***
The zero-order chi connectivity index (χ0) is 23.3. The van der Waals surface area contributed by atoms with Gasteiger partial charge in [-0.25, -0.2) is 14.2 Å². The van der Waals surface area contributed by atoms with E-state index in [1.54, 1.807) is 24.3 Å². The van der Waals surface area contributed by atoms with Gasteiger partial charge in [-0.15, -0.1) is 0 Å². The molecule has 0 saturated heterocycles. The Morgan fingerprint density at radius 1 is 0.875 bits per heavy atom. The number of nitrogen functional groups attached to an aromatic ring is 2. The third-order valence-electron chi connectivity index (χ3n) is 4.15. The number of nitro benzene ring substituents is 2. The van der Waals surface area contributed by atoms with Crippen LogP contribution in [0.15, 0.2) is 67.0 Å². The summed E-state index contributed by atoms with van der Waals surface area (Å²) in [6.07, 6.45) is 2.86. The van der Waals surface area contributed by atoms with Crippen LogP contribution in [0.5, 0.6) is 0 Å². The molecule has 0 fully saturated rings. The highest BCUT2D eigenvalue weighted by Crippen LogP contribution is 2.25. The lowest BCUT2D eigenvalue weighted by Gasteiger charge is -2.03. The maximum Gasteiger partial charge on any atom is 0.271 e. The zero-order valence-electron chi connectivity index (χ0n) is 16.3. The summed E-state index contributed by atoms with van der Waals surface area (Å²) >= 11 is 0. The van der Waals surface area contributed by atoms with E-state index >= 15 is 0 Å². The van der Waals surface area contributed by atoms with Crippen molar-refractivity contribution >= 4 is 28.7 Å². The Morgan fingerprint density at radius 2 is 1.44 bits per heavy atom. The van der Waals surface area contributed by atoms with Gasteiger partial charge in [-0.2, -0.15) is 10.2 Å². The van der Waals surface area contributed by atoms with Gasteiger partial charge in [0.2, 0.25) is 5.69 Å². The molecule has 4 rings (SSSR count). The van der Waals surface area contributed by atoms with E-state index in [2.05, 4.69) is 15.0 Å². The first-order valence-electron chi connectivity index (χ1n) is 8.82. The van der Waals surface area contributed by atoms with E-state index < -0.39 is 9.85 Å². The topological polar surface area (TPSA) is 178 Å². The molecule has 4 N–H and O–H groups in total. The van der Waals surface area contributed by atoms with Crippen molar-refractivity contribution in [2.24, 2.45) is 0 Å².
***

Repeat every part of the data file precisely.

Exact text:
The zero-order chi connectivity index (χ0) is 23.3. The van der Waals surface area contributed by atoms with Gasteiger partial charge in [-0.25, -0.2) is 14.2 Å². The van der Waals surface area contributed by atoms with E-state index in [1.54, 1.807) is 24.3 Å². The van der Waals surface area contributed by atoms with Gasteiger partial charge in [-0.15, -0.1) is 0 Å². The molecule has 0 saturated heterocycles. The Morgan fingerprint density at radius 1 is 0.875 bits per heavy atom. The number of nitrogen functional groups attached to an aromatic ring is 2. The third-order valence-electron chi connectivity index (χ3n) is 4.15. The number of nitro benzene ring substituents is 2. The van der Waals surface area contributed by atoms with Crippen LogP contribution in [0.15, 0.2) is 67.0 Å². The summed E-state index contributed by atoms with van der Waals surface area (Å²) in [6.07, 6.45) is 2.86. The van der Waals surface area contributed by atoms with Crippen LogP contribution in [0.5, 0.6) is 0 Å². The molecule has 0 fully saturated rings. The highest BCUT2D eigenvalue weighted by Crippen LogP contribution is 2.25. The lowest BCUT2D eigenvalue weighted by Gasteiger charge is -2.03. The maximum Gasteiger partial charge on any atom is 0.271 e. The zero-order valence-electron chi connectivity index (χ0n) is 16.3. The summed E-state index contributed by atoms with van der Waals surface area (Å²) >= 11 is 0. The van der Waals surface area contributed by atoms with E-state index >= 15 is 0 Å². The van der Waals surface area contributed by atoms with Crippen molar-refractivity contribution >= 4 is 28.7 Å². The Morgan fingerprint density at radius 2 is 1.44 bits per heavy atom. The van der Waals surface area contributed by atoms with Gasteiger partial charge in [-0.2, -0.15) is 10.2 Å². The van der Waals surface area contributed by atoms with Gasteiger partial charge in [0.2, 0.25) is 5.69 Å². The molecule has 4 rings (SSSR count). The van der Waals surface area contributed by atoms with E-state index in [2.05, 4.69) is 15.0 Å². The first-order valence-electron chi connectivity index (χ1n) is 8.82. The van der Waals surface area contributed by atoms with E-state index < -0.39 is 9.85 Å². The topological polar surface area (TPSA) is 178 Å². The molecule has 4 N–H and O–H groups in total. The van der Waals surface area contributed by atoms with Crippen molar-refractivity contribution in [2.24, 2.45) is 0 Å².